By Bradley Caro Cook, Ed.D.
I wrote this piece “BCE” (Before the COVID Era). As this global crisis evolves, and the new normal arises, I’ve found this framework to be more relevant then I originally predicted.
The Idea of Sustainability
Whether a startup Jewish nonprofit or legacy organization, the idea of sustainability – how we remain both relevant and within our budget in the long term through good economies and bad – is of significant importance. For startup nonprofits such as the one I co-founded, Career Up Now (www.CareerUpNow.org), it is critical to go beyond lean. We must step into a place that will enable us to establish a strong, scalable framework until either a more significant national funder comes along, or until we have enough local, regional donors to realize our mission wholeheartedly.
Inspiration from Down Under
About a year ago, I was with David Cygielman, CEO of Moishe House, at the Australian Jewish Funder’s Launchpad Gathering. We both were attending as speakers and Jewish Innovators. I expressed to David my concern that as a small startup nonprofit, that we had an amazing organization, doing excellent work, but hadn’t secured a six or seven figure investment from a major funder to scale nationally.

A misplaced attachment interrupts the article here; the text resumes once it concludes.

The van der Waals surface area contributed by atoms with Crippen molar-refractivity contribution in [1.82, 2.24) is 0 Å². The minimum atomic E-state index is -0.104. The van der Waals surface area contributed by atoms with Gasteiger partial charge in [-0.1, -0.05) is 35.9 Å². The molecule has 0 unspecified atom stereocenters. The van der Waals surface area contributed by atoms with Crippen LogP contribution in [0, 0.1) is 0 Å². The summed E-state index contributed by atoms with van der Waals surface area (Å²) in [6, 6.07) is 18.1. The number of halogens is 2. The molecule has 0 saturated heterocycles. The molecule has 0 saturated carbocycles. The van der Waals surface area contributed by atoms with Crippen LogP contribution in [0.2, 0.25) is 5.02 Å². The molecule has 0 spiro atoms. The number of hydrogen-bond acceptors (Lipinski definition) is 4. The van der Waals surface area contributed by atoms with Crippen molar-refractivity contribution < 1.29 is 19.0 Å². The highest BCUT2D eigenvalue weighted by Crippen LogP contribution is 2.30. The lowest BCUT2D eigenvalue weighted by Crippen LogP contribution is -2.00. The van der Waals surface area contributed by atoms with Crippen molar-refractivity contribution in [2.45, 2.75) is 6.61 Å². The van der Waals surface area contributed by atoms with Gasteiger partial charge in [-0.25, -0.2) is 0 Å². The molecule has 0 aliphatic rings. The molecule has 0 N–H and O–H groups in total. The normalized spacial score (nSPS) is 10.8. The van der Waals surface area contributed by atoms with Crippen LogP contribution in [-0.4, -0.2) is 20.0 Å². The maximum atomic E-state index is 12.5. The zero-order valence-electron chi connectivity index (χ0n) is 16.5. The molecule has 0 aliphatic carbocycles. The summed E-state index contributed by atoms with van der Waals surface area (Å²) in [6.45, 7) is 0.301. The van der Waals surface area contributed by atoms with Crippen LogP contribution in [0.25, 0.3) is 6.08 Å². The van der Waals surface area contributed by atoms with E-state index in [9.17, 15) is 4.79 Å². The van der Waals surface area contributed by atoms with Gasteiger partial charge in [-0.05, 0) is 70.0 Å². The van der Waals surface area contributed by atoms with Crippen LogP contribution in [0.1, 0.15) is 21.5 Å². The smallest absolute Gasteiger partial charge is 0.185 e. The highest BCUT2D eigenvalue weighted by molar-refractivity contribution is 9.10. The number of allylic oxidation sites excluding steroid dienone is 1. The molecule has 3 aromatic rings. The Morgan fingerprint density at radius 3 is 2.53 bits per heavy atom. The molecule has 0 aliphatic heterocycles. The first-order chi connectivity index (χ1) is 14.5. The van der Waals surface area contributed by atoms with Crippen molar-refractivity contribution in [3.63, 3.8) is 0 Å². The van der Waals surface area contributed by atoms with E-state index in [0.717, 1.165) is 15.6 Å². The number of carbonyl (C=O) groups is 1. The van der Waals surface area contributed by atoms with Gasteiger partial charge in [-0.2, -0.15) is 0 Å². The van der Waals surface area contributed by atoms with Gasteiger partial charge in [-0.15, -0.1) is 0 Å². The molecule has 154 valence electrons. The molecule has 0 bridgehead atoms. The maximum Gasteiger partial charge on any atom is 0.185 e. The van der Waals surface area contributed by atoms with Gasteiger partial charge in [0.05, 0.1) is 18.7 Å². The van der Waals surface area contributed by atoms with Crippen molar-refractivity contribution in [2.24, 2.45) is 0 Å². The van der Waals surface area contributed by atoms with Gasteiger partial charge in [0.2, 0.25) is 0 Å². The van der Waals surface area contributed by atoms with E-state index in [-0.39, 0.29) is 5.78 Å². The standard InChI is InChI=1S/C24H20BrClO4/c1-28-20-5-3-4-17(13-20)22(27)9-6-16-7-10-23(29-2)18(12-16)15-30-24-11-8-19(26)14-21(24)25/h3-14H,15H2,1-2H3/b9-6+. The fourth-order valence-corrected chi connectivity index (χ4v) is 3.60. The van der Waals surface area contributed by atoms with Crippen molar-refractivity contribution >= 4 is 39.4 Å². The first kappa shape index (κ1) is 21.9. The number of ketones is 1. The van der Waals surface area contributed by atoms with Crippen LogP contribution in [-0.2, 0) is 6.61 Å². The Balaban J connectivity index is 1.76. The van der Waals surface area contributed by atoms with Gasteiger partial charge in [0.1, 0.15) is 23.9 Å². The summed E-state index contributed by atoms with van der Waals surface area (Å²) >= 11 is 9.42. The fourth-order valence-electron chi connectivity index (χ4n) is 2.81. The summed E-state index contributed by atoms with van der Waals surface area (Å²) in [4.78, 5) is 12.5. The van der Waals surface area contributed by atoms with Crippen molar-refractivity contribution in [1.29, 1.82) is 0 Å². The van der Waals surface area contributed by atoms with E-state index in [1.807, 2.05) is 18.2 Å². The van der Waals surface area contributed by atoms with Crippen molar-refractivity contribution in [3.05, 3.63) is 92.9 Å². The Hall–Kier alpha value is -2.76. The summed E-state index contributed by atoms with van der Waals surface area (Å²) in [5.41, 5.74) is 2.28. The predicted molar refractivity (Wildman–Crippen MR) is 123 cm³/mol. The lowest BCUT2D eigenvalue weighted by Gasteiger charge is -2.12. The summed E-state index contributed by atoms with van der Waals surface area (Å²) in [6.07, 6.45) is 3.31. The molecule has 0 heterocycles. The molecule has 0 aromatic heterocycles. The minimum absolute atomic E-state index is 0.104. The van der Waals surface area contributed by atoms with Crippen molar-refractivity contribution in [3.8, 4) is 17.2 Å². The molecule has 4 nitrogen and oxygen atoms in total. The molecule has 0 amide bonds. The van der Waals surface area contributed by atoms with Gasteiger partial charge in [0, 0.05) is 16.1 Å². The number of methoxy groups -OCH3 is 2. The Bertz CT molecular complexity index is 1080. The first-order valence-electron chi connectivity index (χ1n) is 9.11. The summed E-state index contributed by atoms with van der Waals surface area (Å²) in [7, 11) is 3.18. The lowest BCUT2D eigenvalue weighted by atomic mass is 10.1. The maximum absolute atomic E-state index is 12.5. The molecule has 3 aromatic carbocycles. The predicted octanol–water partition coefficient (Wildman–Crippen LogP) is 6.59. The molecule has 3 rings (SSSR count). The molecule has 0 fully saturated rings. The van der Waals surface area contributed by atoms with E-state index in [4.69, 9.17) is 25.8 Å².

David gave sage advice – rather than spending time to scale, focus on sustainability, doing good work, and staying in front of more significant funders as one may step in to help you scale. However, in the meantime, enjoy what you are doing and figure out how to be sustainable.
Finding a “Simple Solution”